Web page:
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The nature of amyloid-like glucagon fibrils

Jesper Søndergaard Pedersen
Journal of Diabetes Science and Technology 2010 November 1, 4 (6): 1357-67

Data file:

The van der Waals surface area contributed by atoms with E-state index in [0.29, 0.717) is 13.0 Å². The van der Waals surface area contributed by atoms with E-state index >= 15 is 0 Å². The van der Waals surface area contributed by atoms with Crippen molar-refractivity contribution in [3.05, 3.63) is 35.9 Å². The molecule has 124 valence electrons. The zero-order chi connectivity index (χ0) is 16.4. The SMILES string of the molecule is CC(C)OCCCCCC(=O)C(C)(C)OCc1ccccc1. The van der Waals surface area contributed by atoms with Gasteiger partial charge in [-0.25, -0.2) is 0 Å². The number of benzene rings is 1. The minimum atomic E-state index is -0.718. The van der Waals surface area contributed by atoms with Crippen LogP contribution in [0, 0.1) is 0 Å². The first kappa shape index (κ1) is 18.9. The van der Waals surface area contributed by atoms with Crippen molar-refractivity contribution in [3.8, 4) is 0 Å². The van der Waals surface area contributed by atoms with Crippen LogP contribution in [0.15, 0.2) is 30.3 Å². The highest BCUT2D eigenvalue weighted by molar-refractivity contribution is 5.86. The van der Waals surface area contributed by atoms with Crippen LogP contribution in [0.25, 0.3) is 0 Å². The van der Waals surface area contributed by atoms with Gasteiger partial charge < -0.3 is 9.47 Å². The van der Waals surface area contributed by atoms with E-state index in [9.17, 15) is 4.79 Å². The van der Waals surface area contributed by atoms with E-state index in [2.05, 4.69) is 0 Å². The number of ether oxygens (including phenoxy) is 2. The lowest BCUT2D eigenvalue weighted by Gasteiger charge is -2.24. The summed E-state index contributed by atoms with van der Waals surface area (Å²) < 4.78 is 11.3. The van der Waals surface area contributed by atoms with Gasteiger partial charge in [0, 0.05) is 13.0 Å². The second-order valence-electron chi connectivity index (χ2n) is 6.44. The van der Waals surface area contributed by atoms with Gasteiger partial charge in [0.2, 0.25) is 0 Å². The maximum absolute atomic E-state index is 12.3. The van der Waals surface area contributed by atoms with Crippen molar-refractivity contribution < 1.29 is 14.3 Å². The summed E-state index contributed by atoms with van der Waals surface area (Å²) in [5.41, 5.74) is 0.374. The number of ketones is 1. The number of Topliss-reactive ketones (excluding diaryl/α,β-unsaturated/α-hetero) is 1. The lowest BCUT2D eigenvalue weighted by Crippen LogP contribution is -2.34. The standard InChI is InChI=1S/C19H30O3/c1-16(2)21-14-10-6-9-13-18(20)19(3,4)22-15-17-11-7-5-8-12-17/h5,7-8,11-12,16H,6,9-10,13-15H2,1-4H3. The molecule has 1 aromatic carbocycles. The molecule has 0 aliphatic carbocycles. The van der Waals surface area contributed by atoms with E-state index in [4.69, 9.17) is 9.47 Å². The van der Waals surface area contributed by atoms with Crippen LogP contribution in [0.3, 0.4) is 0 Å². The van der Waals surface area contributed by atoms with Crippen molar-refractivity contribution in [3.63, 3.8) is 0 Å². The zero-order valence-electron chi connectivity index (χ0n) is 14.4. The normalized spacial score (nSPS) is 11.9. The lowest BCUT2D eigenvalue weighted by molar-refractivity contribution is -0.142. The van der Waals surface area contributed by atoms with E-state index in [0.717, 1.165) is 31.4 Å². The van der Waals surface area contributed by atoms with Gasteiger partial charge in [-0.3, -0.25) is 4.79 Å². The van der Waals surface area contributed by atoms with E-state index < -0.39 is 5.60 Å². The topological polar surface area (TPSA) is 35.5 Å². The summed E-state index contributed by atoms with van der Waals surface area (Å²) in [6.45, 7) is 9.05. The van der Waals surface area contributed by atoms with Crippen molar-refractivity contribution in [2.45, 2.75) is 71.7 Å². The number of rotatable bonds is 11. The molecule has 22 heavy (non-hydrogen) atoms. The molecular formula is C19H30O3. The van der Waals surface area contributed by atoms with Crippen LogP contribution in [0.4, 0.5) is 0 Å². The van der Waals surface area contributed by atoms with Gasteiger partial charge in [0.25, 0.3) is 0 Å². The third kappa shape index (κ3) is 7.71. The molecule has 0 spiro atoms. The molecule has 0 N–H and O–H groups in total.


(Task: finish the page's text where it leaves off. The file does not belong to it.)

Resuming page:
Protein aggregation and formation of amyloid fibrils is a phenomenon usually associated with proteotoxicity and degenerative diseases, such as type 2 diabetes, Alzheimer's disease, and prion diseases. However, several protein and peptide hormones are known to have a high propensity to form amyloid-like fibrils in vitro raising concerns about safety and stability of pharmaceutical protein solutions. Comprehensive understanding of the aggregation mechanisms is an important prerequisite to the design of strategies to prevent fibril formation. Detailed kinetic, spectroscopic, and morphological studies have revealed that glucagon can form several types of fibrils that differ at the level of molecular packing of the peptide. Each type forms through distinct nucleation-dependent aggregation pathways influenced by solution conditions and can be self-propagated by seeding. An increasing number of functional amyloid-like structures have been discovered in nature, and it has recently been proposed that an amyloid-like state of glucagon may be utilized by the pancreatic α-cells as in vivo storage form. This article reviews the current state of our knowledge about the nature of the different types of amyloid-like glucagon fibrils, the mechanisms by which they form, and discusses implications for formulation strategies and the safety of glucagon pharmaceuticals.


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